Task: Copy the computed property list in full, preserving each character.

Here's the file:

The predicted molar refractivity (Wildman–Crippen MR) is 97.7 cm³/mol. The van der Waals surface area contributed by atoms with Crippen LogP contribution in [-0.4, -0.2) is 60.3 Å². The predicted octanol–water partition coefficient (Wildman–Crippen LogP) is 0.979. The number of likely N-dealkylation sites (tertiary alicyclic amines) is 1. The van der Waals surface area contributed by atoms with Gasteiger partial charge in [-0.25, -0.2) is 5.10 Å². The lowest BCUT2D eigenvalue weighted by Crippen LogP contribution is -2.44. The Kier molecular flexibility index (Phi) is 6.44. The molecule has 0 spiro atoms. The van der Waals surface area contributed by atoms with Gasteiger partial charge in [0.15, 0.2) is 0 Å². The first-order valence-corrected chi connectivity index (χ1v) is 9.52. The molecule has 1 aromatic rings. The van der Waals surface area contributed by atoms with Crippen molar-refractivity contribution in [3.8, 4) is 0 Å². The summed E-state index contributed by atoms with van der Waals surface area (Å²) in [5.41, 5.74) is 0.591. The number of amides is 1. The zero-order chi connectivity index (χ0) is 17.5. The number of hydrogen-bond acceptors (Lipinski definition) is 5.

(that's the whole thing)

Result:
The predicted molar refractivity (Wildman–Crippen MR) is 97.7 cm³/mol. The van der Waals surface area contributed by atoms with Crippen LogP contribution in [-0.4, -0.2) is 60.3 Å². The predicted octanol–water partition coefficient (Wildman–Crippen LogP) is 0.979. The number of likely N-dealkylation sites (tertiary alicyclic amines) is 1. The van der Waals surface area contributed by atoms with Gasteiger partial charge in [-0.25, -0.2) is 5.10 Å². The lowest BCUT2D eigenvalue weighted by Crippen LogP contribution is -2.44. The Kier molecular flexibility index (Phi) is 6.44. The molecule has 0 spiro atoms. The van der Waals surface area contributed by atoms with Gasteiger partial charge in [0.15, 0.2) is 0 Å². The first-order valence-corrected chi connectivity index (χ1v) is 9.52. The molecule has 1 aromatic rings. The van der Waals surface area contributed by atoms with Crippen molar-refractivity contribution in [3.8, 4) is 0 Å². The summed E-state index contributed by atoms with van der Waals surface area (Å²) in [5.41, 5.74) is 0.591. The number of amides is 1. The zero-order chi connectivity index (χ0) is 17.5. The number of hydrogen-bond acceptors (Lipinski definition) is 5.